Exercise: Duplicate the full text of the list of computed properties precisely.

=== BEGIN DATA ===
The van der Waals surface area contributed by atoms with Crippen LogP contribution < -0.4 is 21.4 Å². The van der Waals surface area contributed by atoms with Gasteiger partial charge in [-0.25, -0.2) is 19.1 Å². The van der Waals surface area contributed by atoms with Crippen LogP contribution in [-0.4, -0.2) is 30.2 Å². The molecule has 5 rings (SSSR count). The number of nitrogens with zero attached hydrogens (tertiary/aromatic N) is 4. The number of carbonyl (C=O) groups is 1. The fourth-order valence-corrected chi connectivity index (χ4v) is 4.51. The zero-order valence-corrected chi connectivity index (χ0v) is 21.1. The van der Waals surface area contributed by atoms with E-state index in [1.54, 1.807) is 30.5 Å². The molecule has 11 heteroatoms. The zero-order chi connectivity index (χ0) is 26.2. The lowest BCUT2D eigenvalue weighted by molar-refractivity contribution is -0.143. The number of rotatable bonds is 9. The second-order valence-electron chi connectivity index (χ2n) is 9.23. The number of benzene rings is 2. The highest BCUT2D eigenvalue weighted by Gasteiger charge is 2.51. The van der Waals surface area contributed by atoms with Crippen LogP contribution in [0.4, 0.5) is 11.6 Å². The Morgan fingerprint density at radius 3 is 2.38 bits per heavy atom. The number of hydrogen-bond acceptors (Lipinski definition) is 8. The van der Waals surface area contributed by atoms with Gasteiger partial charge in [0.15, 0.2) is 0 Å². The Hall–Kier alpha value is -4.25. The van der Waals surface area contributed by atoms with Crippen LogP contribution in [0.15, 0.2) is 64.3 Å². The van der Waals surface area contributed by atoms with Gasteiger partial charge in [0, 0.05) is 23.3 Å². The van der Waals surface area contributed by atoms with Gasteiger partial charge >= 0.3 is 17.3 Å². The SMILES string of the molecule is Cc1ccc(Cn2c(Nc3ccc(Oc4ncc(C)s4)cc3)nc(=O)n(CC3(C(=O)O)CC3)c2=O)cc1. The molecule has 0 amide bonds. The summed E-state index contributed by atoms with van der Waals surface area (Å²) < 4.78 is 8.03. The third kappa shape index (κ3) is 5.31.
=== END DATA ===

The van der Waals surface area contributed by atoms with Crippen LogP contribution < -0.4 is 21.4 Å². The van der Waals surface area contributed by atoms with Gasteiger partial charge in [-0.25, -0.2) is 19.1 Å². The van der Waals surface area contributed by atoms with Crippen LogP contribution in [-0.4, -0.2) is 30.2 Å². The molecule has 5 rings (SSSR count). The number of nitrogens with zero attached hydrogens (tertiary/aromatic N) is 4. The number of carbonyl (C=O) groups is 1. The fourth-order valence-corrected chi connectivity index (χ4v) is 4.51. The zero-order valence-corrected chi connectivity index (χ0v) is 21.1. The van der Waals surface area contributed by atoms with E-state index in [1.54, 1.807) is 30.5 Å². The molecule has 11 heteroatoms. The zero-order chi connectivity index (χ0) is 26.2. The lowest BCUT2D eigenvalue weighted by molar-refractivity contribution is -0.143. The number of rotatable bonds is 9. The second-order valence-electron chi connectivity index (χ2n) is 9.23. The number of benzene rings is 2. The highest BCUT2D eigenvalue weighted by Gasteiger charge is 2.51. The van der Waals surface area contributed by atoms with Crippen LogP contribution in [0.4, 0.5) is 11.6 Å². The Morgan fingerprint density at radius 3 is 2.38 bits per heavy atom. The number of hydrogen-bond acceptors (Lipinski definition) is 8. The van der Waals surface area contributed by atoms with Gasteiger partial charge in [0.15, 0.2) is 0 Å². The Hall–Kier alpha value is -4.25. The van der Waals surface area contributed by atoms with Crippen LogP contribution in [0.15, 0.2) is 64.3 Å². The van der Waals surface area contributed by atoms with Gasteiger partial charge in [0, 0.05) is 23.3 Å². The van der Waals surface area contributed by atoms with Gasteiger partial charge >= 0.3 is 17.3 Å². The SMILES string of the molecule is Cc1ccc(Cn2c(Nc3ccc(Oc4ncc(C)s4)cc3)nc(=O)n(CC3(C(=O)O)CC3)c2=O)cc1. The molecule has 0 amide bonds. The summed E-state index contributed by atoms with van der Waals surface area (Å²) < 4.78 is 8.03. The third kappa shape index (κ3) is 5.31.